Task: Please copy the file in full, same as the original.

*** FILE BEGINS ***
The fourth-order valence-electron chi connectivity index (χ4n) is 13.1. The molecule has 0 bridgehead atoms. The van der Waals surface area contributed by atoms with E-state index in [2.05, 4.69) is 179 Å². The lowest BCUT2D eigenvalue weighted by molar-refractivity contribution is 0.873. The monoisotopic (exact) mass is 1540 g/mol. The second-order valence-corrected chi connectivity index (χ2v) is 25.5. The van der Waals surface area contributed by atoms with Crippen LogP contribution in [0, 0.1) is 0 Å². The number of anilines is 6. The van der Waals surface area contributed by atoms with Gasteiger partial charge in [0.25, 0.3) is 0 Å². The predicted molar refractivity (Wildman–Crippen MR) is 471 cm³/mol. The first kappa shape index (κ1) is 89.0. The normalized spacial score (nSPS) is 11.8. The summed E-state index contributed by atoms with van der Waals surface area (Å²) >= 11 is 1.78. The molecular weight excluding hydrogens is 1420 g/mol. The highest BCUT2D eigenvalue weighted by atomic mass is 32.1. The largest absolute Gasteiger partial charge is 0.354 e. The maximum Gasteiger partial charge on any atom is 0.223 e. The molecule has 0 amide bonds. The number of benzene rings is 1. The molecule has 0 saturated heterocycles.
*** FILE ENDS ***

The fourth-order valence-electron chi connectivity index (χ4n) is 13.1. The molecule has 0 bridgehead atoms. The van der Waals surface area contributed by atoms with E-state index in [2.05, 4.69) is 179 Å². The lowest BCUT2D eigenvalue weighted by molar-refractivity contribution is 0.873. The monoisotopic (exact) mass is 1540 g/mol. The second-order valence-corrected chi connectivity index (χ2v) is 25.5. The van der Waals surface area contributed by atoms with Crippen LogP contribution in [0, 0.1) is 0 Å². The number of anilines is 6. The van der Waals surface area contributed by atoms with Gasteiger partial charge in [0.25, 0.3) is 0 Å². The predicted molar refractivity (Wildman–Crippen MR) is 471 cm³/mol. The first kappa shape index (κ1) is 89.0. The normalized spacial score (nSPS) is 11.8. The summed E-state index contributed by atoms with van der Waals surface area (Å²) >= 11 is 1.78. The molecular weight excluding hydrogens is 1420 g/mol. The highest BCUT2D eigenvalue weighted by atomic mass is 32.1. The largest absolute Gasteiger partial charge is 0.354 e. The maximum Gasteiger partial charge on any atom is 0.223 e. The molecule has 0 amide bonds. The number of benzene rings is 1. The molecule has 0 saturated heterocycles.